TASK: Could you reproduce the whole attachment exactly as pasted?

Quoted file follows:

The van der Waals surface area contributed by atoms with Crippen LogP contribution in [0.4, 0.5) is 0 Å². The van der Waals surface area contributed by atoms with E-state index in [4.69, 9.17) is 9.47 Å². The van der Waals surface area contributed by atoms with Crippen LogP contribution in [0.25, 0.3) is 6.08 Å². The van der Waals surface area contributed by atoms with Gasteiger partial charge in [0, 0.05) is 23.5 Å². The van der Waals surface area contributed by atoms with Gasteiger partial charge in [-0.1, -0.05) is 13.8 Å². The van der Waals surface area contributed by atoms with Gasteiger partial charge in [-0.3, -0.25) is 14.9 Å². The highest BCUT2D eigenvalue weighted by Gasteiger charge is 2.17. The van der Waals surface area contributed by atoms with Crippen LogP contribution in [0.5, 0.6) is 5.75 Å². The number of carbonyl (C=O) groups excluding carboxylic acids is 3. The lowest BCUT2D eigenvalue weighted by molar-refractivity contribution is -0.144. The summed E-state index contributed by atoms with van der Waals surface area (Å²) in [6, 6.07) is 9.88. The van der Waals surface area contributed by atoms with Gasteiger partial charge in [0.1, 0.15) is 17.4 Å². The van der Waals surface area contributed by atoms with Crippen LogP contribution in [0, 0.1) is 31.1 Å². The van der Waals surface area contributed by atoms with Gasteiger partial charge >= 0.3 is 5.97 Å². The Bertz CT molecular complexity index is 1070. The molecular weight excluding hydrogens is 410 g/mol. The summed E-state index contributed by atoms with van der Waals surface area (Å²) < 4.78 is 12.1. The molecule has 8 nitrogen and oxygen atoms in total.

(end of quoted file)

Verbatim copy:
The van der Waals surface area contributed by atoms with Crippen LogP contribution in [0.4, 0.5) is 0 Å². The van der Waals surface area contributed by atoms with E-state index in [4.69, 9.17) is 9.47 Å². The van der Waals surface area contributed by atoms with Crippen LogP contribution in [0.25, 0.3) is 6.08 Å². The van der Waals surface area contributed by atoms with Gasteiger partial charge in [0, 0.05) is 23.5 Å². The van der Waals surface area contributed by atoms with Gasteiger partial charge in [-0.1, -0.05) is 13.8 Å². The van der Waals surface area contributed by atoms with Gasteiger partial charge in [-0.3, -0.25) is 14.9 Å². The highest BCUT2D eigenvalue weighted by Gasteiger charge is 2.17. The van der Waals surface area contributed by atoms with Crippen LogP contribution in [0.5, 0.6) is 5.75 Å². The number of carbonyl (C=O) groups excluding carboxylic acids is 3. The lowest BCUT2D eigenvalue weighted by molar-refractivity contribution is -0.144. The summed E-state index contributed by atoms with van der Waals surface area (Å²) in [6, 6.07) is 9.88. The van der Waals surface area contributed by atoms with Gasteiger partial charge in [0.1, 0.15) is 17.4 Å². The van der Waals surface area contributed by atoms with Crippen LogP contribution in [0, 0.1) is 31.1 Å². The van der Waals surface area contributed by atoms with Gasteiger partial charge >= 0.3 is 5.97 Å². The Bertz CT molecular complexity index is 1070. The molecular weight excluding hydrogens is 410 g/mol. The summed E-state index contributed by atoms with van der Waals surface area (Å²) < 4.78 is 12.1. The molecule has 8 nitrogen and oxygen atoms in total.